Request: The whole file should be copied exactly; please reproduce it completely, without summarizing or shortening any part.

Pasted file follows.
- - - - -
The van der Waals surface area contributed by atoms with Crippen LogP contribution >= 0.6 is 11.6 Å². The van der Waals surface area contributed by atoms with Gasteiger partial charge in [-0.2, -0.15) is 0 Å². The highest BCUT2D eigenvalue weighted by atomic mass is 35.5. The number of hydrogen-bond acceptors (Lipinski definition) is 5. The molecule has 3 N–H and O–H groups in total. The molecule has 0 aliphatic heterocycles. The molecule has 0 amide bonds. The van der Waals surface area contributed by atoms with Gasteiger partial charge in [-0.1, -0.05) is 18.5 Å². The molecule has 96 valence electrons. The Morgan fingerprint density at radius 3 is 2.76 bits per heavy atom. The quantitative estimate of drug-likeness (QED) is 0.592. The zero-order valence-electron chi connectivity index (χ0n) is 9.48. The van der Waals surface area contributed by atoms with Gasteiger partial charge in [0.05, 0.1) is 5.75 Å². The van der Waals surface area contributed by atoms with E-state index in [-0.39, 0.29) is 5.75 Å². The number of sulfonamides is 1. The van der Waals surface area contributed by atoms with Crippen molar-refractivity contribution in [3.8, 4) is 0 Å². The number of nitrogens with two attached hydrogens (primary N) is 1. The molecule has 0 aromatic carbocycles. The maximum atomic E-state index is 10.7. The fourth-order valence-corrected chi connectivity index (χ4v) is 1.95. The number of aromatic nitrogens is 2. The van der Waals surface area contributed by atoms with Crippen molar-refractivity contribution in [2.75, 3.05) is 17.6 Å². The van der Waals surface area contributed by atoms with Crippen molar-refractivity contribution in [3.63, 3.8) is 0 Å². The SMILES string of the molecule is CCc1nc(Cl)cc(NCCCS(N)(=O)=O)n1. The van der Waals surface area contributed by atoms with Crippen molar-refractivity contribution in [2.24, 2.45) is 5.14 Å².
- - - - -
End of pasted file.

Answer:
The van der Waals surface area contributed by atoms with Crippen LogP contribution >= 0.6 is 11.6 Å². The van der Waals surface area contributed by atoms with Gasteiger partial charge in [-0.2, -0.15) is 0 Å². The highest BCUT2D eigenvalue weighted by atomic mass is 35.5. The number of hydrogen-bond acceptors (Lipinski definition) is 5. The molecule has 3 N–H and O–H groups in total. The molecule has 0 aliphatic heterocycles. The molecule has 0 amide bonds. The van der Waals surface area contributed by atoms with Gasteiger partial charge in [-0.1, -0.05) is 18.5 Å². The molecule has 96 valence electrons. The Morgan fingerprint density at radius 3 is 2.76 bits per heavy atom. The quantitative estimate of drug-likeness (QED) is 0.592. The zero-order valence-electron chi connectivity index (χ0n) is 9.48. The van der Waals surface area contributed by atoms with Gasteiger partial charge in [0.05, 0.1) is 5.75 Å². The van der Waals surface area contributed by atoms with E-state index in [-0.39, 0.29) is 5.75 Å². The number of sulfonamides is 1. The van der Waals surface area contributed by atoms with Crippen molar-refractivity contribution in [3.8, 4) is 0 Å². The number of nitrogens with two attached hydrogens (primary N) is 1. The molecule has 0 aromatic carbocycles. The maximum atomic E-state index is 10.7. The fourth-order valence-corrected chi connectivity index (χ4v) is 1.95. The number of aromatic nitrogens is 2. The van der Waals surface area contributed by atoms with Crippen molar-refractivity contribution in [2.75, 3.05) is 17.6 Å². The van der Waals surface area contributed by atoms with Crippen molar-refractivity contribution in [3.63, 3.8) is 0 Å². The SMILES string of the molecule is CCc1nc(Cl)cc(NCCCS(N)(=O)=O)n1. The van der Waals surface area contributed by atoms with Crippen molar-refractivity contribution in [2.24, 2.45) is 5.14 Å².